Building America's Next Bailout
Here we go again.
Oct 11, 2010, Vol. 16, No. 04 • By CHRISTOPHER PAPAGIANIS
As Congress considers these bills, now is the perfect time for the U.S. government to include legislative language clarifying who exactly stands behind Build America Bonds—namely, the state and local governments that issue them. If this situation isn’t addressed and the program is extended for several years, foreign holdings of municipal debt could easily exceed $150 billion. This is not a small number, even for a market that’s measured in the trillions. In fact, it’s roughly equal to the total foreign holdings of Greek government debt, which was enough to spark a debt crisis in Europe earlier this year.
A key lesson from the financial crisis is that creditors based expectations on informal relationships between entities instead of strictly defined legal relationships. What began with banks having to rescue structured investment vehicles and other “sponsored” off-balance sheet entities (that were not technically guaranteed) only ended when governments stepped in with a broad banking industry bailout. The lesson to lawmakers should be clear: Seemingly innocuous promotional material or coordinated efforts to expand investor interest can be viewed as implicit backing for the creditworthiness of the underlying obligations.
Build America Bonds are also blunting the incentives for states to borrow less, which would be a logical response to their deteriorating credit profiles. Access to a new class of bond buyers, in short, has fueled more borrowing by state and local governments. It’s a slow-burning fire (for now) that could get out of hand and require federal intervention.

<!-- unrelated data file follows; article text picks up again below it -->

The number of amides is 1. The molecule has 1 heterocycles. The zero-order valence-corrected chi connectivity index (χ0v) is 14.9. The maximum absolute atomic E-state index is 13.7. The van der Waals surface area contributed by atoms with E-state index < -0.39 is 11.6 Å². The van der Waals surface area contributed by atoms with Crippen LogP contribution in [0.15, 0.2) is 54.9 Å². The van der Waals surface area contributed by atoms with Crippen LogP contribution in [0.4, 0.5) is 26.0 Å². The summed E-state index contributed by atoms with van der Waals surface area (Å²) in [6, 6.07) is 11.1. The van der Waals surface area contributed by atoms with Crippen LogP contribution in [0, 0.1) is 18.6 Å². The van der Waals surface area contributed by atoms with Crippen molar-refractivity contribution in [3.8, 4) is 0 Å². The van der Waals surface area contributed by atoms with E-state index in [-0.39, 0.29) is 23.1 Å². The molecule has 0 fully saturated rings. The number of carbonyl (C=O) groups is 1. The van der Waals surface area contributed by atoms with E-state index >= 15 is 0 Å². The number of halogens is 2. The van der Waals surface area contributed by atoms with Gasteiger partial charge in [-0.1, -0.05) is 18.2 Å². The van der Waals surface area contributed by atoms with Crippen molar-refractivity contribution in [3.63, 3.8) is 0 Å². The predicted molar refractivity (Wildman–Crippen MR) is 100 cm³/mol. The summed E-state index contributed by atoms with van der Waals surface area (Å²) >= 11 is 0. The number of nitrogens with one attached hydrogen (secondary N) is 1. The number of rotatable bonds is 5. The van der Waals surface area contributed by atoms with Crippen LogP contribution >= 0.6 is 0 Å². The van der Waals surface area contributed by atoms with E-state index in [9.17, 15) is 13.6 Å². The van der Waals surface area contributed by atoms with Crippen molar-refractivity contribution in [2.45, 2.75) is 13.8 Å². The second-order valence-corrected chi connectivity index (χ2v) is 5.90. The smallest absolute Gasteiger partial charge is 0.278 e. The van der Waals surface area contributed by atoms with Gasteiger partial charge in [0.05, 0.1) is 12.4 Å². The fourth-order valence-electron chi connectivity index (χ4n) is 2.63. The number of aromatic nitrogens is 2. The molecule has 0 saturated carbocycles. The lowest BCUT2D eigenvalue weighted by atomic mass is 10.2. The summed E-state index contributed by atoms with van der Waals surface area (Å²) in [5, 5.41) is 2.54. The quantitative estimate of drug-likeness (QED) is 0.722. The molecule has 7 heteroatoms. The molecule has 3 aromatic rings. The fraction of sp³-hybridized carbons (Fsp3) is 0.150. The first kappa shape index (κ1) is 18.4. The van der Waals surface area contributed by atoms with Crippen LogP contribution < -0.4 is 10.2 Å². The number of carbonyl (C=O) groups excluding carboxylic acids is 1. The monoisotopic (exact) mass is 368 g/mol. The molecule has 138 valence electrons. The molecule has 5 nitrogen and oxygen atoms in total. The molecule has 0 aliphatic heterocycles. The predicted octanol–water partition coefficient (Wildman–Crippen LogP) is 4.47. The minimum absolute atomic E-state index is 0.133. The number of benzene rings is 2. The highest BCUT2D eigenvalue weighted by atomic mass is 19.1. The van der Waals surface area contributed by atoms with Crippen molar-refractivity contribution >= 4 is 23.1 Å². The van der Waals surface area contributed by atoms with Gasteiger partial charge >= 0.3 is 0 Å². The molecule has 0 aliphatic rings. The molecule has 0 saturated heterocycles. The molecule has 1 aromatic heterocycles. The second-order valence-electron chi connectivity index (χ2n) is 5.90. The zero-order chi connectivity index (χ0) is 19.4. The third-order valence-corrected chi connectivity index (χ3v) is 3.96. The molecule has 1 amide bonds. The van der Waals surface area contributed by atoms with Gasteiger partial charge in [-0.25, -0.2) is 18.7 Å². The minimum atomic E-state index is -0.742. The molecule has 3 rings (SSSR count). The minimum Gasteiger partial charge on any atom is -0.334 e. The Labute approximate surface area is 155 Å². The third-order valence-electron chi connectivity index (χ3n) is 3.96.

Harrisburg, Penn., for example, announced on September 1 that it will skip a $3.29 million debt payment that is tied to a $288 million incinerator project that has roughly $68 million of debt outstanding. Days later, the governor and the state government had to step in to help the city out. Unfortunately, some big state governments around the country—California and Illinois in particular—are severely strained and it’s possible that some other cities and municipalities won’t be as fortunate as Harrisburg.
While the numbers from Harrisburg may not sound that large, this situation was on track to be the second-largest municipal default this year, and many market analysts worry that it could be one of the early signals of more defaults over the coming months.
Making marketing materials clear and perhaps capping—or even lowering—the federal subsidy would lead to less borrowing by less-creditworthy municipalities and more borrowing by more-creditworthy municipalities. In this way, the likelihood (and magnitude) of municipal bailouts would decrease. The federal government can protect taxpayers and avoid building America’s next bailout. It just needs to prevent the BABs program from expanding until it’s too big to fail.
Christopher Papagianis, managing director of e21, was previously special assistant for domestic policy to President George W. Bush.
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